"Musket fire" by NPS , public domain

Palo Alto Battlefield

National Historical Park - Texas

Palo Alto Battlefield National Historical Park near Brownsville, Texas preserves the grounds of the May 8, 1846, Battle of Palo Alto. It was the first major conflict in a border dispute that soon precipitated the Mexican–American War. The United States Army victory here made the invasion of Mexico possible. The historic site portrays the battle and the war, and its causes and consequences, from the perspectives of both the United States and Mexico. A half-mile trail leads to an overlook of the battlefield and includes interpretive panels.

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Map of the U.S. National Park System. Published by the National Park Service (NPS).National Park System - National Park Units

Map of the U.S. National Park System. Published by the National Park Service (NPS).

Map of the U.S. National Park System with Unified Regions. Published by the National Park Service (NPS).National Park System - National Park Units and Regions

Map of the U.S. National Park System with Unified Regions. Published by the National Park Service (NPS).

Map of the U.S. National Heritage Areas. Published by the National Park Service (NPS).National Park System - National Heritage Areas

Map of the U.S. National Heritage Areas. Published by the National Park Service (NPS).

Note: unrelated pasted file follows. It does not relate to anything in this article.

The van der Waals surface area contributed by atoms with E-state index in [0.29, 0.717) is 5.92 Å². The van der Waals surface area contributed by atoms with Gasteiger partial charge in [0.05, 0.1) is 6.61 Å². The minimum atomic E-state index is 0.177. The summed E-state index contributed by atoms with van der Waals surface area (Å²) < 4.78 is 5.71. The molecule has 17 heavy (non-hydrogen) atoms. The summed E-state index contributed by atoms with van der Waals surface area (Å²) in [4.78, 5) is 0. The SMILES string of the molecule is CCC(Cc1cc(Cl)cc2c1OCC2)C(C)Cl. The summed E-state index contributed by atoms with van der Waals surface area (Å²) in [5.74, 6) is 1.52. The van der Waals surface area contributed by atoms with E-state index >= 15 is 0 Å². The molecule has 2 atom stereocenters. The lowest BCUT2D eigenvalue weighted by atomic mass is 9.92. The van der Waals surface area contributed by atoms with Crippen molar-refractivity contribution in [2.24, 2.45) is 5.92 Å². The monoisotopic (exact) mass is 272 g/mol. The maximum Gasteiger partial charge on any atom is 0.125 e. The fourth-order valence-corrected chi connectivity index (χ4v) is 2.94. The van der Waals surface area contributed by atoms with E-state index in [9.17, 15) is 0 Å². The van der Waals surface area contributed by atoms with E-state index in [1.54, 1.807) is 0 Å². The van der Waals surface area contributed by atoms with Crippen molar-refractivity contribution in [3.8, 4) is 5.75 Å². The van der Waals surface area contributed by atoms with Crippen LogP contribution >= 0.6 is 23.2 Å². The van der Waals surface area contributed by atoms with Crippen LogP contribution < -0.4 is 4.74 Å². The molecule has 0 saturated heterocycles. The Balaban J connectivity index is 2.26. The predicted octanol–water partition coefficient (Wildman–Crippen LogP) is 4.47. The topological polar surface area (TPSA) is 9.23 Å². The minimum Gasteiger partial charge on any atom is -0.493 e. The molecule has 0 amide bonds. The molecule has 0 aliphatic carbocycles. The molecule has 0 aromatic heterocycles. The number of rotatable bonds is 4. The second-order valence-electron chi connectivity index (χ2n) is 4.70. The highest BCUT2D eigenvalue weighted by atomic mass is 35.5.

https://www.nps.gov/paal/index.htm https://en.wikipedia.org/wiki/Palo_Alto_Battlefield_National_Historical_Park Palo Alto Battlefield National Historical Park near Brownsville, Texas preserves the grounds of the May 8, 1846, Battle of Palo Alto. It was the first major conflict in a border dispute that soon precipitated the Mexican–American War. The United States Army victory here made the invasion of Mexico possible. The historic site portrays the battle and the war, and its causes and consequences, from the perspectives of both the United States and Mexico. A half-mile trail leads to an overlook of the battlefield and includes interpretive panels. On May 8, 1846, United States and Mexican troops clashed on the prairie of Palo Alto. The battle was the first in a two-year long war that changed the map of North America. Palo Alto Battlefield National Historical Park preserves the site of this notable battle and provides an understanding of the causes, events, and consequences of the U.S.-Mexican War. The park is located on Brownsville's north side, near the city of Los Fresnos. It is just north of the intersection of FM 1847 (Paredes Line Rd.) and FM 511/FM 550. Palo Alto Visitor Center The visitor center features an exhibit area features interactive exhibits, artifacts, and Mexican War era military uniforms. The center also offers a 15-minute video—"War on the Rio Grande.” The video gives an overview of the war and is available in English and Spanish. The visitor center includes a small book store with over 100 book titles and specialty items. Don’t forget to get your national parks passport book stamped! Ask for the stamp at the front desk. Palo Alto Battlefield is located on Brownsville's north side near the city of Los Fresnos. It is located at the just north of the intersection of FM 1847 (Paredes Line Rd.) and FM 511/FM 550. Battlefield overlook Shaded structure overlooking the battlefield The overlook gives you a great view of the battlefield Rattlesnake Coiled rattlesnake ready to strike. Rattlesnakes will let you know when you get too close. Sunrise Sun rising over the battlefield Get here when the park opens and enjoy views like this. Sunset over the battlefield Sunset over the battlefield Early sunsets during winter are a sight to behold. Mexican 8-pounder Mexican 8-pounder cannon on the battlefield. A Mexican 8-pound field gun surveys the battlefield. NPS Geodiversity Atlas—Palo Alto Battlefield National Historic Site, Texas Each park-specific page in the NPS Geodiversity Atlas provides basic information on the significant geologic features and processes occurring in the park. Links to products from Baseline Geologic and Soil Resources Inventories provide access to maps and reports. [Site Under Development] boardwalk crosses coastal prairie Mexican War Food As can be expected, the U.S. Army ration has seen many changes since the U.S.-Mexican War. The one thing that has remained the same is the fact that soldiers will complain about and if necessary, supplement their field rations. Closeup of iron Dutch oven over hot coals. Of Mythical Importance Many of the people, places, and events of U.S. history have become the subject of popular and familiar legends. Some of these tales hold a grain of truth and some none at all. Palo Alto Battlefield generates many interesting stories as well. Most of the tales linked to the site are true. Some are partly true. Others are myths and unfounded rumors. Have you been misinformed? Color lithograph of Grant and Lee at Appomattox. Women in the U.S.-Mexican War Women left their mark on the U.S.-Mexican War. On the home front and on the battlefront, north and south of the Rio Grande, women served their nation in a variety of ways. Female living historian dressed as a camp follower. Soldier Pastimes In 1846, thousands of U.S. and Mexican soldiers left the comforts of home to fight in the Mexican War. Many came looking for action and ended up battling a different enemy –boredom. Color lithograph of the U.S. Army of Occupation at Corpus Christi, TX. Module Conducts Wildland-Urban Interface Projects Throughout the Intermountain Region In 2013, the Saguaro Wildland Fire Module (WFM) managed multiple projects simultaneously in AZ, TX, and NM. WFMs are highly skilled and versatile fire crews that provide expertise in long-term planning, ignitions, holding, prescribed fire preparation and implementation support, hazardous fuels reduction, and fire effects monitoring. With their help, fire fulfills its natural or historic role to meet resource and management objectives and create fire-adapted communities. Lock, Stock, & Barrel In the hands of U.S. and Mexican soldiers, the flintlock musket was both a giver and taker of life. An instrument of war made of wood and steel, it was often the only thing standing between an early grave or living another day. Living historian firing a flintlock musket. Texas Tortoise Monitoring at Palo Alto Battlefield Palo Alto Battlefield and the Gulf Coast Inventory & Monitoring Network began development of the tortoise monitoring project in 2008. The project is part of a service-wide program to keep a close eye on parks with significant natural resources. The goal of this inventory and monitoring program is to help identify significant environmental issues in National Parks and address them before they reach a severe stage. Looking down on a Texas tortoise Virtual Junior Ranger Visiting Palo Alto Battlefield offers great learning experiences, but right now it’s not possible to visit the park in person. Fortunately, you can still connect with us from wherever you are! Check out the activities below and take a “field trip” through our website. Junior Ranger bucket hat with Junior Ranger badges on it Mexican War Medicine We often take for granted everyday conveniences. Half of the things in your medicine cabinet would probably have been considered a medical marvel by a Mexican War era doctor. If you can’t find it in your medicine cabinet, chances are you can easily find something at a nearby supermarket or convenience store that can bring relief to most common ailments. Medical kit case in Red Cross colors. Vegetation Management at Palo Alto Battlefield Palo Alto Battlefield is working to reverse some of the 20th Century activities. These activities have altered the physical environment and continue to harm the historic character of the battlefield. However, the park has the opportunity to restore or lessen altered landscapes on the core battlefield. Developing a comprehensive and integrated vegetation management plan would allow the park to fulfill its legislative mandate of preserving the historic character of site. People using tools to plant cordgrass plugs. Resacas Long forgotten meanders of the Rio Grande, called resacas scar the landscape of both units of Palo Alto Battlefield NHP. The very river that played such a pivotal role in the U.S.-Mexican War. The very river that played such a pivotal role in the war had already left its mark on the sites long before the first shot was fired. Wooden deck overlooking the water in a resaca The Civilian Experience in the Civil War After being mere spectators at the war's early battles, civilians both near and far from the battlefields became unwilling participants and victims of the war as its toll of blood and treasure grew year after year. In response to the hardships imposed upon their fellow citizens by the war, civilians on both sides mobilized to provide comfort, encouragement, and material, and began to expect that their government should do the same. Painting of civilians under fire during the Siege of Vicksburg Bird Monitoring at Palo Alto Battlefield Palo Alto Battlefield is known for its bird diversity. The park is home to several unique habitats providing birds a wealth of habitat types and food sources. Despite being a small park, Palo Alto Battlefield supports resident bird species and provides habitat for migratory species. Red summer tanager bird on a branch. The Changing War Begun as a purely military effort with the limited political objectives of reunification (North) or independence (South), the Civil War transformed into a social, economic and political revolution with unforeseen consequences. As the war progressed, the Union war effort steadily transformed from a limited to a hard war; it targeted not just Southern armies, but the heart of the Confederacy's economy, morale, and social order-the institution of slavery. Woodcut of spectators watching a train station set fire by Sherman's troops War Towns Between 1846 and 1850, hundreds of U.S. communities adopted names of battles, people, and places inspired by the U.S.-Mexican War. Some got their names from returning soldiers who wished to celebrate their deeds. In other cases, communities got their names from ordinary citizens who wanted to show their patriotism. All got their names from people who wanted to connect themselves and their places to an important national event. Color lithograph of of the city of Mexico, Audrian Co., Missouri 1869. Six Unusual Abraham Lincoln Facts and Rumors, Part II Facts 4-6 of Unusual and Unknown Lincoln Facts. President Abraham Lincoln National Park Service Commemoration of the 19th Amendment In commemoration of the 100th anniversary of the passing of the 19th Amendment the National Park Service has developed a number of special programs. This includes online content, exhibits, and special events. The National Park Service’s Cultural Resources Geographic Information Systems (CRGIS) announces the release of a story map that highlights some of these programs and provides information for the public to locate and participate. Opening slide of the 19th Amendment NPS Commemoration Story Map Series: National Park Service Geodiversity Atlas The servicewide Geodiversity Atlas provides information on <a href="https://www.nps.gov/subjects/geology/geoheritage-conservation.htm">geoheritage</a> and <a href="https://www.nps.gov/subjects/geology/geodiversity.htm">geodiversity</a> resources and values all across the National Park System to support science-based management and education. The <a href="https://www.nps.gov/orgs/1088/index.htm">NPS Geologic Resources Division</a> and many parks work with National and International <a href="https://www.nps.gov/subjects/geology/park-geology.htm">geoconservation</a> communities to ensure that NPS abiotic resources are managed using the highest standards and best practices available. park scene mountains Clay Pipe Mystery One of the more interesting artifacts on display at the Palo Alto Battlefield Visitor Center is a fragment of a clay pipe. The pipe bowl is largely intact and portrays a locomotive, fuel car and passenger car. Clay pipe with locomotive imprinted on it. Top Ten Tips for Visiting Palo Alto Battlefield Planning a visit to Palo Alto Battlefield? We think these tips will help you have a fun, memorable, and safe visit to the only unit of the National Park Service that interprets the U.S.-Mexican War. Replica light blue artillery piece overlooking the coastal prairie. Grant at Fort Donelson By 1862, Grant was a brigadier-general commanding over 27,000 troops. Grant decided to attack Fort Donelson to achieve his goal of capturing the Confederate stronghold of Nashville. Two story building with a porch on the first and second floors; two red brick chimneys on the side. Hydrology at Palo Alto Battlefield Palo Alto Battlefield is located within the Rio Grande Delta. It is a landscape characterized by low ridges and shortened meanders of former channels of the Rio Grande. These meanders, called resacas, once functioned as part of a vast distributary network during times of flood. Flooding on the coastal prairie after a recent heavy rain. Restoring the Cultural Landscape at Palo Alto Battlefield I will talk today about our efforts to restore the cultural landscape and how it impacts our visitor experience. Palo Alto Battlefield is the only national park that is dedicated to preserving and interpreting sites associated.with the US Mexican War, 1846 to 1848. Right now we have a Palo Alto Battlefield and Resaca de la Palma Battlefield and there is legislation in Congress to expand our boundary to include the earthen ruins of Fort Brown. Lithograph depicts Mexican and US soldiers in line formations at Palo Alto Battlefield. Grant at Lookout Mountain Although Grant considered the battle at Lookout Mountain nothing more than a small skirmish, the Union victory freed General Hooker to join the main assault on Missionary Ridge the following day and forced the Confederates to retreat to Georgia. Grant on the Eastern Front Grant’s initial assault on Petersburg ended with heavy casualties without any significant breakthroughs. Additional attempts also ended in failure. Facing a reinforced and entrenched enemy, Grant settled in for a siege, setting the stage for the longest and final major engagement of the Civil War. Rolling hills on Petersburg Battlefield today. Grant at Missionary Ridge As the sun rose on November 25, 1863, Ulysses S. Grant looked out from his field headquarters on Orchard Knob and saw his plan to take Missionary Ridge and defeat the Confederates at Chattanooga spring into action. Cannon on top of Missionary Ridge. Grant at Appomattox Court House On April 9th, General Grant and his mud-splattered staff arrived at Appomattox Court House. They were in stark contrast to General Lee in his new uniform. In a fine brick home, the two men discussed the surrender terms. Lee’s surrender was the symbolic end of the Civil War. Grant at Palo Alto Battlefield Ulysses S Grant fought on the field of Palo Alto in the first battle of the war. He fought alongside 2,300 other U.S. troops against 3,400 Mexican soldiers. Learn about his experience at this site. United States of America and Mexico are in battle on the field of Palo Alto. Staff Spotlight: Jorge Hernandez Meet Jorge Hernandez, Education and Community Engagement Coordinator with Lyndon B. Johnson National Historical Park. Learn how he first got involved with the National Park Service as a volunteer, his journey with NPS, and advice for youth and young adults. Profile photo of Jorge Hernandez Series: The Odyssey of Ulysses An unknown 2nd Lieutenant in the U.S.-Mexican War later resigns the army. He rejoins and goes on to become lieutenant general of all Union armies. In his first term as President of the United States, he establishes Yellowstone National Park. From his first battle to his family home to his final resting place — the saga of Ulysses S. Grant is preserved in your National Parks. Color lithograph of Grant at the capture of the city of Mexico.